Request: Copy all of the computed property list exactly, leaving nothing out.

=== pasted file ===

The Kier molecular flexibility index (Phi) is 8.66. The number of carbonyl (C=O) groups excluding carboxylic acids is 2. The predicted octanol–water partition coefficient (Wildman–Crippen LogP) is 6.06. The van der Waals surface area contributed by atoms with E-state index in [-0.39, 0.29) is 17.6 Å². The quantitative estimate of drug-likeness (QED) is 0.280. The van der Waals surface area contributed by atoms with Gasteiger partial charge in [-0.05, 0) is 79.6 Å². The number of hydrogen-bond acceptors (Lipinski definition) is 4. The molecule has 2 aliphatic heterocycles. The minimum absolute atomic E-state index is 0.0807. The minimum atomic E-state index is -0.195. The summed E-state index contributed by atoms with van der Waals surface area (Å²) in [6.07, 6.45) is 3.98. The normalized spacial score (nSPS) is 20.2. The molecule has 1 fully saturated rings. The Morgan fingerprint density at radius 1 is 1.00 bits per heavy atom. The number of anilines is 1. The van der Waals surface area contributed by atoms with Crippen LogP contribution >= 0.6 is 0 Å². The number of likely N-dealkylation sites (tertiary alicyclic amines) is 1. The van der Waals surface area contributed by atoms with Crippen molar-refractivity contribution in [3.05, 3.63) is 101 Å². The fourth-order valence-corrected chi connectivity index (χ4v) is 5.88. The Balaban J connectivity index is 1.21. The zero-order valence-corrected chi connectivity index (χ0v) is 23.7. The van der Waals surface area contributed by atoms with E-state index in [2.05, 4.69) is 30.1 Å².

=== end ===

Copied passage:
The Kier molecular flexibility index (Phi) is 8.66. The number of carbonyl (C=O) groups excluding carboxylic acids is 2. The predicted octanol–water partition coefficient (Wildman–Crippen LogP) is 6.06. The van der Waals surface area contributed by atoms with E-state index in [-0.39, 0.29) is 17.6 Å². The quantitative estimate of drug-likeness (QED) is 0.280. The van der Waals surface area contributed by atoms with Gasteiger partial charge in [-0.05, 0) is 79.6 Å². The number of hydrogen-bond acceptors (Lipinski definition) is 4. The molecule has 2 aliphatic heterocycles. The minimum absolute atomic E-state index is 0.0807. The minimum atomic E-state index is -0.195. The summed E-state index contributed by atoms with van der Waals surface area (Å²) in [6.07, 6.45) is 3.98. The normalized spacial score (nSPS) is 20.2. The molecule has 1 fully saturated rings. The Morgan fingerprint density at radius 1 is 1.00 bits per heavy atom. The number of anilines is 1. The van der Waals surface area contributed by atoms with Crippen LogP contribution >= 0.6 is 0 Å². The number of likely N-dealkylation sites (tertiary alicyclic amines) is 1. The van der Waals surface area contributed by atoms with Crippen molar-refractivity contribution in [3.05, 3.63) is 101 Å². The fourth-order valence-corrected chi connectivity index (χ4v) is 5.88. The Balaban J connectivity index is 1.21. The zero-order valence-corrected chi connectivity index (χ0v) is 23.7. The van der Waals surface area contributed by atoms with E-state index in [2.05, 4.69) is 30.1 Å².